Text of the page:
Comment
There are no comments made yet.
  1. more than a month ago
  2. MIDI Hardware
  3. # 2
Geoff Accepted Answer Pending Moderation
0
Votes
Undo
So, you CAN actually do pretty much what you want to do, but it's not as portable/convenient as you'd like!

I'd rather suspect you'll have to stick with that, and maybe find as portable/convenient a laptop, or tablet, or whatever, as you can.

A hardware solution is always going to be restricted by the hardware available, and that is substantially determined by the market for such things as keyboards, modules, samplers etc. Software is much more flexible.

I'd rather suspect that most units will be restricted in the number of sounds/samples/channels they can handle at once. Once this was 16 (as that's all basic midi can handle), then with USB links etc it became 32, I think I've seen reference now to 64 (but the LATEST module will have the LATEST price-tag). And, I don't think that any current units are configured naturally to do the sort of note/sound assignments you're looking for, they're just not programmable in THAT way.

New units are coming out all the time. Keep your fingers crossed?

Geoff
Comment
There are no comments made yet.
  1. more than a month ago
  2. MIDI Hardware
  3. # 3
John Garside Accepted Answer Pending Moderation
0
Votes
Undo
May I suggest you take a look at a free program called Sforzando by a company called Plogue.
It's here https://www.plogue.com/products/sforzando/
The program can play back samples of your own making and allows you tailor playback using the public domain sfz format.
It's possible too to change the GUI of the program by entering new xml code.
You'll need e.g. a laptop to implement it.
Comment
There are no comments made yet.
  1. more than a month ago
  2. MIDI Hardware
  3. # 4
Bob Accepted Answer Pending Moderation
0
Votes
Undo
Alright Fellers.... Thanks for your input and suggestions. I've been working with MIDI since 1986, but I haven't kept up with hardware updates and new (or improved) sound modules. I just thought after all these years, the manufacturers of MIDI equipment would have made the use of sampled sounds easier to import into a sound module and more user friendly, but apparently that's not the case. I upgraded my MIDI system a couple years ago to take advantage of the UFS libraries and I really like the new sounds however, they are very large files and again they are not easily transportable. I guess I will make an attempt to put my sampled instrument on a PCMCIA card and plug it into my old QS6 Alesis keyboard. I've never tried to do that, but I should be able to figure it out..... eventually! :o) Thanks again. BobT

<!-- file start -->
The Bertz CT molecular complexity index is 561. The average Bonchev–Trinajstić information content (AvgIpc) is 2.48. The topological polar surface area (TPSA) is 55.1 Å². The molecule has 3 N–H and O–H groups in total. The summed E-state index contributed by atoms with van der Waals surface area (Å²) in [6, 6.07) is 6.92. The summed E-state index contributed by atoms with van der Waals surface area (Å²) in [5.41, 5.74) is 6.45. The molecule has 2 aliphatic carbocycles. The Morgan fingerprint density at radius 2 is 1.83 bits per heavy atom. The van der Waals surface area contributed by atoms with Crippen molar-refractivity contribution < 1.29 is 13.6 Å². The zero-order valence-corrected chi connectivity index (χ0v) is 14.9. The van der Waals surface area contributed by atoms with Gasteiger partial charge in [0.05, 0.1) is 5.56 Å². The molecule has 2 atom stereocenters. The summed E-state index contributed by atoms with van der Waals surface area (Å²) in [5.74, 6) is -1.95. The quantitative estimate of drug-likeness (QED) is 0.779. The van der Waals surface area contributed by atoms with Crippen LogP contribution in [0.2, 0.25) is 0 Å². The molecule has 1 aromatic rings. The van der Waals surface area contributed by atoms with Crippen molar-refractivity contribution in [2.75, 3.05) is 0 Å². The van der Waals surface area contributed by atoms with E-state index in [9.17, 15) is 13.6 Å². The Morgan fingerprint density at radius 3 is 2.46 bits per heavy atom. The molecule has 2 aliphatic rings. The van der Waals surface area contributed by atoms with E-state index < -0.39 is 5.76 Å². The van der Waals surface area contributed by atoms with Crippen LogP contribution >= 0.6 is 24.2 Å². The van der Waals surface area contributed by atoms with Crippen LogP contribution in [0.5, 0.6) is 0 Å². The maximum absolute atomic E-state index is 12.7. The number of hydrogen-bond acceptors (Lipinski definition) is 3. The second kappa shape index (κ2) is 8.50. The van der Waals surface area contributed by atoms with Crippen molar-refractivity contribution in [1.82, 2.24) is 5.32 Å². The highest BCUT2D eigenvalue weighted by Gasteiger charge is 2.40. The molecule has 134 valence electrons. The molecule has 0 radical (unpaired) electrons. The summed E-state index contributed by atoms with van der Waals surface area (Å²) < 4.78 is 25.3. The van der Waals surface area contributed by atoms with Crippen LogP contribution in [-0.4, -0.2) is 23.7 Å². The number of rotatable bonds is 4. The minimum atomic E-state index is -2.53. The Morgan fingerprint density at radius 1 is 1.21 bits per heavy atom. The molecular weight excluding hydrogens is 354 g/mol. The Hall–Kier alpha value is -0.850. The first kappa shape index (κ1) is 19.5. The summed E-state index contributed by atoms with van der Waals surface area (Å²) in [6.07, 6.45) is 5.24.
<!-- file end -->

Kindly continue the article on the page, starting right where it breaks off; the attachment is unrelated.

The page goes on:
Comment
There are no comments made yet.
  1. more than a month ago
  2. MIDI Hardware
  3. # 5
The MIDI Association Accepted Answer Pending Moderation
0
Votes
Undo
There are a number of hardware devices that might fit your needs.

The Korg Volca sampler, the Teenage Engineering OP1, some if AKAI samplers and some percussion modules like the Yamaha DTX M12 or Roland SPX could all do what you want.

We recommend looking at some of these on the web and then contacting a retailer.

You may want to be very specific about asking for non volatile or flash memory.
THE MIDI ASSOCIATION (TMA)
The community of people who work, play and create with MIDI
Comment
There are no comments made yet.
  1. more than a month ago
  2. MIDI Hardware
  3. # 6
Bob Accepted Answer Pending Moderation
0
Votes
Undo
I will check them out. Thanks.
Comment
There are no comments made yet.
  1. more than a month ago
  2. MIDI Hardware
  3. # 7
  • Page :
  • 1


There are no replies made for this post yet.
However, you are not allowed to reply to this post.